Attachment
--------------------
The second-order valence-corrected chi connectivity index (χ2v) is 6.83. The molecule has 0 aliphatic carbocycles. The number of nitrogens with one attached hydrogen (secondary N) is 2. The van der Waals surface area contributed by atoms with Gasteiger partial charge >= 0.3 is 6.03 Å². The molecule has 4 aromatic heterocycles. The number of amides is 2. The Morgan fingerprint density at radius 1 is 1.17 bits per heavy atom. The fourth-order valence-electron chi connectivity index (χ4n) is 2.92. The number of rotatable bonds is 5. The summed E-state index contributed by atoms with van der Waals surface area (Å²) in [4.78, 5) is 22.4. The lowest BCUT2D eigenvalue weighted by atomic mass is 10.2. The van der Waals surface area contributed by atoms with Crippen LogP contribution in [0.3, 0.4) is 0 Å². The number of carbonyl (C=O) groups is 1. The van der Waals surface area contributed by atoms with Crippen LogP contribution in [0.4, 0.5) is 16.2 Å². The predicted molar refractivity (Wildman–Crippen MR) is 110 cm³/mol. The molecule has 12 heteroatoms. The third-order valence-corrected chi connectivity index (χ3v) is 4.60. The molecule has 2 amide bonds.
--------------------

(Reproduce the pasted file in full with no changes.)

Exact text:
The second-order valence-corrected chi connectivity index (χ2v) is 6.83. The molecule has 0 aliphatic carbocycles. The number of nitrogens with one attached hydrogen (secondary N) is 2. The van der Waals surface area contributed by atoms with Gasteiger partial charge >= 0.3 is 6.03 Å². The molecule has 4 aromatic heterocycles. The number of amides is 2. The Morgan fingerprint density at radius 1 is 1.17 bits per heavy atom. The fourth-order valence-electron chi connectivity index (χ4n) is 2.92. The number of rotatable bonds is 5. The summed E-state index contributed by atoms with van der Waals surface area (Å²) in [4.78, 5) is 22.4. The lowest BCUT2D eigenvalue weighted by atomic mass is 10.2. The van der Waals surface area contributed by atoms with Crippen LogP contribution in [0.3, 0.4) is 0 Å². The number of carbonyl (C=O) groups is 1. The van der Waals surface area contributed by atoms with Crippen LogP contribution in [0.4, 0.5) is 16.2 Å². The predicted molar refractivity (Wildman–Crippen MR) is 110 cm³/mol. The molecule has 12 heteroatoms. The third-order valence-corrected chi connectivity index (χ3v) is 4.60. The molecule has 2 amide bonds.